A Conversation with My Dad, Part 3 of 3

This is the third and final part of my conversation with my Dad. On Monday, I gave some background about my family. Yesterday, my Dad talked about what it’s like for him to have a gay son. Today we talk about politics, including how he sees this issue playing out among fellow Catholics and laborers.

That’s my Dad pictured to the right, with my Mom (Darlene) in their kitchen. They’ve been married for almost 30 years. I’m their oldest. There’s also Randy, 26; Lindsay, 21; and Mark, 15.


In Michigan, they passed a civil unions and marriage ban in November 2004. Were people around you talking much about it?

They really weren’t talking about it. A lot of people I talked to about it in Michigan were much more concerned about the presidential election. They were mad that the Republicans threw that issue in there to try to get Bush elected. That’s the only real reaction I heard. Everyone I know voted for Democrats, and they just thought [the ban] was a way to get more voters out to the polls to help elect Bush. I think it’s still all a part of that. They want to stir the Christian Coalition types and get them involved. I think it’s more about that than it is really about gays. Trying to get people’s minds away from the real issues.

I remember you telling me that at Sunday Mass they showed a video message from the Bishop urging people to support the Michigan civil unions and marriage ban. What happened?

I think a few people got up and walked out. At that time, we almost got up and walked out. We almost wished we would have. I just don’t think religion is being fair to gay people. If you’re gay, you’re gay. Why try to make them out as sinners? Everyone says they believe in the Bible and God and that we should treat people right, but when it comes to this everybody throws up their guard. They say they accept everybody, but why not accept gays?

This is one of the things I have against the Catholic religion. Gay people are not weirdos, they’re not doing anything wrong. They’re God’s children like everybody else. God created you the way you are, and that’s just the way it is. Why can’t people accept that?

We go to a Catholic church because we were raised that way. We go to church to pray but not necessarily to believe everything they tell us to believe. We have our own minds.

What do you think would be the best way to persuade other Catholics to vote against these amendments?

I would say God created gay people. He created them to be the way they are. What is wrong with that? Why can’t they be accepted? The teaching of the Catholic Church is about love your neighbor as yourself. So why turn your back on one of God’s creations?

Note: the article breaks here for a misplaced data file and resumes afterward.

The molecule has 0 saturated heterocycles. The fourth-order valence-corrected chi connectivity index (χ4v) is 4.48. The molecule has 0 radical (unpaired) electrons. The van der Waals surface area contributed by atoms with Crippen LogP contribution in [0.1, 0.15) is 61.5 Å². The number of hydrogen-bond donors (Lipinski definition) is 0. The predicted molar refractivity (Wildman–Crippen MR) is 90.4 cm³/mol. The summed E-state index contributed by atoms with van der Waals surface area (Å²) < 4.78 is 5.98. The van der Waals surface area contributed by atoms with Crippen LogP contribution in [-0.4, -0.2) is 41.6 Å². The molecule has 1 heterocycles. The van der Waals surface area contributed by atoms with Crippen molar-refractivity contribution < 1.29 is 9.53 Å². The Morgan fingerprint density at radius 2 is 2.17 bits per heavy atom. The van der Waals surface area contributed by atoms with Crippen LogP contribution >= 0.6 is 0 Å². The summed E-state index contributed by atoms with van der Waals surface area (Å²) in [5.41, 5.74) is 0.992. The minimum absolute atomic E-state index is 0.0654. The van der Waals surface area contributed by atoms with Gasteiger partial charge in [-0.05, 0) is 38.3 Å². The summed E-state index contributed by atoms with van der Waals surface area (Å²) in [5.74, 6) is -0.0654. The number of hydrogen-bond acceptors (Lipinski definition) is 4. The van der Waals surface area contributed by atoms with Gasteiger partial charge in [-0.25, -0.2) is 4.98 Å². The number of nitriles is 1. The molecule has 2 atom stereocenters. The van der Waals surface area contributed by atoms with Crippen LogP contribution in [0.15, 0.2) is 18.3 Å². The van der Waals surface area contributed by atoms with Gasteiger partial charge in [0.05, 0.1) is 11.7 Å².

How would you say other members of your labor union feel about gay people? How would you convince them to vote no on the civil unions and marriage ban?

Unless they’re educated about it, they’ll probably vote for it. But a lot of labor unions are pretty liberal, so if any group could be educated, I would think it would be them. If you got them individually or in smaller groups it might be easier than trying to educate larger groups at union meetings. In larger groups, some people might say stuff against gays. There’s always going to be those macho guys no matter what, but if you talk in a smaller group, you can get people to come around.

What do you think about marriage for gay couples?

I think it’s a good thing now that I know everything I know. I don’t see why they shouldn’t. If you want to adopt children, stuff like that, you should be a couple. I think eventually gay marriage will be recognized. It’s just one of those thing that takes time for people to get educated about. Eventually it will be common.


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2 Comments:

At 4:43 PM, Blogger Tom in Rhinelander said...

Wow, this really does give me hope! Can your dad move to Wisconsin for the vote? He has such a common sense approach. You must be very proud. His ideas about religion and spirituality are my exact same thoughts only your Dad is not gay! I’ll repeat what I said yesterday – This is why everyone needs to be out and proud. It is through knowing a gay person that people can come to these kinds of conclusions.

Tj

 
At 6:32 PM, Blogger Paul said...

Josh,

I really enjoyed this series of posts. What a great, up-lifting story.

Paul.

pdcook.blogspot.com

 

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